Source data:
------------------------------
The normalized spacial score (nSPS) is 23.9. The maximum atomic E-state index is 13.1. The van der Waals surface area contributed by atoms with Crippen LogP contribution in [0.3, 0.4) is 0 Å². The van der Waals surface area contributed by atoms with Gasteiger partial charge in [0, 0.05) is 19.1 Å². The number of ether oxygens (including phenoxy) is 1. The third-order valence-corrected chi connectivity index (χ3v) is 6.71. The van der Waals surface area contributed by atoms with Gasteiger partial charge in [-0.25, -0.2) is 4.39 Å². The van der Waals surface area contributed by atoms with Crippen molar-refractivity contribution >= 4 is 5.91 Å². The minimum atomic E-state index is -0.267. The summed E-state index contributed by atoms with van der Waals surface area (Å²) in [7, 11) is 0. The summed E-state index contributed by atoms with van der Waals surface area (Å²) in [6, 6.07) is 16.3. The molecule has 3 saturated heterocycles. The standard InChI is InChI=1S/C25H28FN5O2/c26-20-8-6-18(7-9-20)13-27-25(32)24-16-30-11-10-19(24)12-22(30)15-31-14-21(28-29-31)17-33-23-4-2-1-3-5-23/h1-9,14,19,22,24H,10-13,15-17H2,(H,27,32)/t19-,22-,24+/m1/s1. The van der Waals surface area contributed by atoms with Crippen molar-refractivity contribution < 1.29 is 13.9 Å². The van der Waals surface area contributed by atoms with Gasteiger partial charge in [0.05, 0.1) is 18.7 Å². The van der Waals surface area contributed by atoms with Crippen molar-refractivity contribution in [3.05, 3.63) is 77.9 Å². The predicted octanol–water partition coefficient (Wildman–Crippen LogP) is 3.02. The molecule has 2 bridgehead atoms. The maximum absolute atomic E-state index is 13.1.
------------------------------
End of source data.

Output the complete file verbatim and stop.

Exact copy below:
The normalized spacial score (nSPS) is 23.9. The maximum atomic E-state index is 13.1. The van der Waals surface area contributed by atoms with Crippen LogP contribution in [0.3, 0.4) is 0 Å². The van der Waals surface area contributed by atoms with Gasteiger partial charge in [0, 0.05) is 19.1 Å². The number of ether oxygens (including phenoxy) is 1. The third-order valence-corrected chi connectivity index (χ3v) is 6.71. The van der Waals surface area contributed by atoms with Gasteiger partial charge in [-0.25, -0.2) is 4.39 Å². The van der Waals surface area contributed by atoms with Crippen molar-refractivity contribution >= 4 is 5.91 Å². The minimum atomic E-state index is -0.267. The summed E-state index contributed by atoms with van der Waals surface area (Å²) in [7, 11) is 0. The summed E-state index contributed by atoms with van der Waals surface area (Å²) in [6, 6.07) is 16.3. The molecule has 3 saturated heterocycles. The standard InChI is InChI=1S/C25H28FN5O2/c26-20-8-6-18(7-9-20)13-27-25(32)24-16-30-11-10-19(24)12-22(30)15-31-14-21(28-29-31)17-33-23-4-2-1-3-5-23/h1-9,14,19,22,24H,10-13,15-17H2,(H,27,32)/t19-,22-,24+/m1/s1. The van der Waals surface area contributed by atoms with Crippen molar-refractivity contribution < 1.29 is 13.9 Å². The van der Waals surface area contributed by atoms with Gasteiger partial charge in [0.05, 0.1) is 18.7 Å². The van der Waals surface area contributed by atoms with Crippen molar-refractivity contribution in [3.05, 3.63) is 77.9 Å². The predicted octanol–water partition coefficient (Wildman–Crippen LogP) is 3.02. The molecule has 2 bridgehead atoms. The maximum absolute atomic E-state index is 13.1.